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MBio. 2018 Nov 20;9(6). pii: e02087-18. doi: 10.1128/mBio.02087-18.

Cryptococcus neoformans Cda1 and Its Chitin Deacetylase Activity Are Required for Fungal Pathogenesis.

Author information

1
Department of Molecular Microbiology, Washington University School of Medicine, St. Louis, Missouri, USA.
2
Department of Medicine, University of Massachusetts Medical School, Worcester, Massachusetts, USA.
3
Edward A. Doisy Department of Biochemistry and Molecular Biology, Saint Louis University School of Medicine, St. Louis, Missouri, USA.

Abstract

Chitin is an essential component of the cell wall of Cryptococcus neoformans conferring structural rigidity and integrity under diverse environmental conditions. Chitin deacetylase genes encode the enyzmes (chitin deacetylases [Cdas]) that deacetylate chitin, converting it to chitosan. The functional role of chitosan in the fungal cell wall is not well defined, but it is an important virulence determinant of C. neoformans Mutant strains deficient in chitosan are completely avirulent in a mouse pulmonary infection model. C. neoformans carries genes that encode three Cdas (Cda1, Cda2, and Cda3) that appear to be functionally redundant in cells grown under vegetative conditions. Here we report that C. neoformans Cda1 is the principal Cda responsible for fungal pathogenesis. Point mutations were introduced in the active site of Cda1 to generate strains in which the enzyme activity of Cda1 was abolished without perturbing either its stability or localization. When used to infect CBA/J mice, Cda1 mutant strains produced less chitosan and were attenuated for virulence. We further demonstrate that C. neoformans Cda genes are transcribed differently during a murine infection from what has been measured in vitro IMPORTANCE Cryptococcus neoformans is unique among fungal pathogens that cause disease in a mammalian host, as it secretes a polysaccharide capsule that hinders recognition by the host to facilitate its survival and proliferation. Even though it causes serious infections in immunocompromised hosts, reports of infection in hosts that are immunocompetent are on the rise. The cell wall of a fungal pathogen, its synthesis, composition, and pathways of remodelling are attractive therapeutic targets for the development of fungicides. Chitosan, a polysaccharide in the cell wall of C. neoformans is one such target, as it is critical for pathogenesis and absent in the host. The results we present shed light on the importance of one of the chitin deacetylases that synthesize chitosan during infection and further implicates chitosan as being a critical factor for the pathogenesis of C. neoformans.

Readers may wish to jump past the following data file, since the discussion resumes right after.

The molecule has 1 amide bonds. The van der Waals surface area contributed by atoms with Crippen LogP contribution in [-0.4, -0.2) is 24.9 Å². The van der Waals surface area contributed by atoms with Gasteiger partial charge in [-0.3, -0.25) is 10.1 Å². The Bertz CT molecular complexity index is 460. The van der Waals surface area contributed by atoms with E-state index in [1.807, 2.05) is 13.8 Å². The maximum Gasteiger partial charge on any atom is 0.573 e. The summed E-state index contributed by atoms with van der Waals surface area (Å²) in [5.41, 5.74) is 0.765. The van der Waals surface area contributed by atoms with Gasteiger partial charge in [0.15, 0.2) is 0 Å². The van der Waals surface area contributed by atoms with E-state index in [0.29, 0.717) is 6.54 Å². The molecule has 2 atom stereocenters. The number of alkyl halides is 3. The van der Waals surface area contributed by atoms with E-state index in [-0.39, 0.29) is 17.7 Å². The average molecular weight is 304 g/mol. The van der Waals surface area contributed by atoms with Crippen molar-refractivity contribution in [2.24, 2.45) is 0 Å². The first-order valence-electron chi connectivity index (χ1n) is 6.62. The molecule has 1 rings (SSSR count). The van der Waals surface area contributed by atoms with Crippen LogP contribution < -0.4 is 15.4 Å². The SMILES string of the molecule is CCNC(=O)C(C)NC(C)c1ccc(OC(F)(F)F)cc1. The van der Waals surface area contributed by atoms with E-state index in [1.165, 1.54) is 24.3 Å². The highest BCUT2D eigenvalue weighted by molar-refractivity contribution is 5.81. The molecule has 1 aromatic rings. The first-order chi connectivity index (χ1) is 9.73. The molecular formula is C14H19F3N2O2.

KEYWORDS:

catalytic site; cell wall localization; chitin deacetylase; chitosan; fungal virulence; metal binding site

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